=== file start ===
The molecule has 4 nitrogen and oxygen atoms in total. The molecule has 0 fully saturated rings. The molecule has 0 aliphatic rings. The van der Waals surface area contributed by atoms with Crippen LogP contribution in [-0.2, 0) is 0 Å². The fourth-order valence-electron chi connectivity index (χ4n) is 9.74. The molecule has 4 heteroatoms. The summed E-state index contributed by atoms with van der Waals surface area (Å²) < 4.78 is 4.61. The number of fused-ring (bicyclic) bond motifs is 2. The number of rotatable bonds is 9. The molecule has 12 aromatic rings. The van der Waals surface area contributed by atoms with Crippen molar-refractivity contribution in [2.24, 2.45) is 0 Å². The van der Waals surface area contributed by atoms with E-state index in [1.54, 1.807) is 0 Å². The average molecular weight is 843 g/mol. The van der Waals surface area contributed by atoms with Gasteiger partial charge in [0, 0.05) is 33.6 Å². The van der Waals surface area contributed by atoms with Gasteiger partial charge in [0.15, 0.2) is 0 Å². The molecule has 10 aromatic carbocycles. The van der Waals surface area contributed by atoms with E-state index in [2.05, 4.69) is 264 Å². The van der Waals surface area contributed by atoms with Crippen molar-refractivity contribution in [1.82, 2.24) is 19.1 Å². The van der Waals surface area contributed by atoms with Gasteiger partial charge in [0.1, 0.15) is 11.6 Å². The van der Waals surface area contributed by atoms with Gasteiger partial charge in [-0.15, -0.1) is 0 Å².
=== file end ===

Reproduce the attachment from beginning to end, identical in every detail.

The molecule has 4 nitrogen and oxygen atoms in total. The molecule has 0 fully saturated rings. The molecule has 0 aliphatic rings. The van der Waals surface area contributed by atoms with Crippen LogP contribution in [-0.2, 0) is 0 Å². The fourth-order valence-electron chi connectivity index (χ4n) is 9.74. The molecule has 4 heteroatoms. The summed E-state index contributed by atoms with van der Waals surface area (Å²) < 4.78 is 4.61. The number of fused-ring (bicyclic) bond motifs is 2. The number of rotatable bonds is 9. The molecule has 12 aromatic rings. The van der Waals surface area contributed by atoms with Crippen molar-refractivity contribution in [2.24, 2.45) is 0 Å². The van der Waals surface area contributed by atoms with E-state index in [1.54, 1.807) is 0 Å². The average molecular weight is 843 g/mol. The van der Waals surface area contributed by atoms with Gasteiger partial charge in [0, 0.05) is 33.6 Å². The van der Waals surface area contributed by atoms with Gasteiger partial charge in [0.15, 0.2) is 0 Å². The molecule has 10 aromatic carbocycles. The van der Waals surface area contributed by atoms with E-state index in [2.05, 4.69) is 264 Å². The van der Waals surface area contributed by atoms with Crippen molar-refractivity contribution in [1.82, 2.24) is 19.1 Å². The van der Waals surface area contributed by atoms with Gasteiger partial charge in [0.1, 0.15) is 11.6 Å². The van der Waals surface area contributed by atoms with Gasteiger partial charge in [-0.15, -0.1) is 0 Å².